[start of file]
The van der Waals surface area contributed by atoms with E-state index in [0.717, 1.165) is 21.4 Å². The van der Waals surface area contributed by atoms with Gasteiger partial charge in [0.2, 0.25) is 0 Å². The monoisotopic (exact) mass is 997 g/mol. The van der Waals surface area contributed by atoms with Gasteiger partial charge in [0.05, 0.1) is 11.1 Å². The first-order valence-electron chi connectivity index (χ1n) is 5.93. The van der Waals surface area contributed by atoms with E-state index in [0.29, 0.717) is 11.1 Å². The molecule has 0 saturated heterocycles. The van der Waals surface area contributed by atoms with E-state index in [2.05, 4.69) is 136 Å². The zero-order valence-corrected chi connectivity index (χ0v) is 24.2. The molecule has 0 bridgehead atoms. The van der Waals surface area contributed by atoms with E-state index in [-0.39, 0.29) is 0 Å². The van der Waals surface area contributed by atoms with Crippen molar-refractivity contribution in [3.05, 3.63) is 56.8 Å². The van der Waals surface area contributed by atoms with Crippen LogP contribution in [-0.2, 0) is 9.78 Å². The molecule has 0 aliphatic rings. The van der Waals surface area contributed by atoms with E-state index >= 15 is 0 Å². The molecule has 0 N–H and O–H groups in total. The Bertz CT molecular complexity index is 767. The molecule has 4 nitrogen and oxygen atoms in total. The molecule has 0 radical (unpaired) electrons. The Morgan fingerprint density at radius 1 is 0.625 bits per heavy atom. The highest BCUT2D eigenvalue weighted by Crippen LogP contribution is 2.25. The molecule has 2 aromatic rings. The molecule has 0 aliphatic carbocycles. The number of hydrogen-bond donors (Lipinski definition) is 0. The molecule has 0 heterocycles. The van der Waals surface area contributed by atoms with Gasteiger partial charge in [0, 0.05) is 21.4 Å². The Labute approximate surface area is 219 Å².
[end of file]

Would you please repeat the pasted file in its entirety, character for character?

The van der Waals surface area contributed by atoms with E-state index in [0.717, 1.165) is 21.4 Å². The van der Waals surface area contributed by atoms with Gasteiger partial charge in [0.2, 0.25) is 0 Å². The monoisotopic (exact) mass is 997 g/mol. The van der Waals surface area contributed by atoms with Gasteiger partial charge in [0.05, 0.1) is 11.1 Å². The first-order valence-electron chi connectivity index (χ1n) is 5.93. The van der Waals surface area contributed by atoms with E-state index in [0.29, 0.717) is 11.1 Å². The molecule has 0 saturated heterocycles. The van der Waals surface area contributed by atoms with E-state index in [2.05, 4.69) is 136 Å². The zero-order valence-corrected chi connectivity index (χ0v) is 24.2. The molecule has 0 bridgehead atoms. The van der Waals surface area contributed by atoms with E-state index in [-0.39, 0.29) is 0 Å². The van der Waals surface area contributed by atoms with Crippen molar-refractivity contribution in [3.05, 3.63) is 56.8 Å². The van der Waals surface area contributed by atoms with Crippen LogP contribution in [-0.2, 0) is 9.78 Å². The molecule has 0 aliphatic rings. The van der Waals surface area contributed by atoms with E-state index >= 15 is 0 Å². The molecule has 0 N–H and O–H groups in total. The Bertz CT molecular complexity index is 767. The molecule has 4 nitrogen and oxygen atoms in total. The molecule has 0 radical (unpaired) electrons. The Morgan fingerprint density at radius 1 is 0.625 bits per heavy atom. The highest BCUT2D eigenvalue weighted by Crippen LogP contribution is 2.25. The molecule has 2 aromatic rings. The molecule has 0 aliphatic carbocycles. The number of hydrogen-bond donors (Lipinski definition) is 0. The molecule has 0 heterocycles. The van der Waals surface area contributed by atoms with Gasteiger partial charge in [0, 0.05) is 21.4 Å². The Labute approximate surface area is 219 Å².